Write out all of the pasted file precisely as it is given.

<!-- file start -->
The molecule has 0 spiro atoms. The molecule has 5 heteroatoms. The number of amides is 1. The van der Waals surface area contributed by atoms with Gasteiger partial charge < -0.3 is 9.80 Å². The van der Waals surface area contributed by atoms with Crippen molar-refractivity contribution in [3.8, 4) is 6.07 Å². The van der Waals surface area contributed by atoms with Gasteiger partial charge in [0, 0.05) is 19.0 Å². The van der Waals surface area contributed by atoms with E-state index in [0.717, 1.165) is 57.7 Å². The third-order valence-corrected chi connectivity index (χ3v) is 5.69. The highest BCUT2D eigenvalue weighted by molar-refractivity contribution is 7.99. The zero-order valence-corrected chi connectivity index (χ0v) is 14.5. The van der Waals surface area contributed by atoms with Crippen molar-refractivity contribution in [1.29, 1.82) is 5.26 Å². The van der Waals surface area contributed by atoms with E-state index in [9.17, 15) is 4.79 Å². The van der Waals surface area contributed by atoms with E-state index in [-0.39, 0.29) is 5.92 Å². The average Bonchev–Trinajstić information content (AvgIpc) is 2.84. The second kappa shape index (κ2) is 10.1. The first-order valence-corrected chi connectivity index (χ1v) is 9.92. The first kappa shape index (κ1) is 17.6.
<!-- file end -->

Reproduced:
The molecule has 0 spiro atoms. The molecule has 5 heteroatoms. The number of amides is 1. The van der Waals surface area contributed by atoms with Gasteiger partial charge < -0.3 is 9.80 Å². The van der Waals surface area contributed by atoms with Crippen molar-refractivity contribution in [3.8, 4) is 6.07 Å². The van der Waals surface area contributed by atoms with Gasteiger partial charge in [0, 0.05) is 19.0 Å². The van der Waals surface area contributed by atoms with E-state index in [0.717, 1.165) is 57.7 Å². The third-order valence-corrected chi connectivity index (χ3v) is 5.69. The highest BCUT2D eigenvalue weighted by molar-refractivity contribution is 7.99. The zero-order valence-corrected chi connectivity index (χ0v) is 14.5. The van der Waals surface area contributed by atoms with Crippen molar-refractivity contribution in [1.29, 1.82) is 5.26 Å². The van der Waals surface area contributed by atoms with E-state index in [9.17, 15) is 4.79 Å². The van der Waals surface area contributed by atoms with E-state index in [-0.39, 0.29) is 5.92 Å². The average Bonchev–Trinajstić information content (AvgIpc) is 2.84. The second kappa shape index (κ2) is 10.1. The first-order valence-corrected chi connectivity index (χ1v) is 9.92. The first kappa shape index (κ1) is 17.6.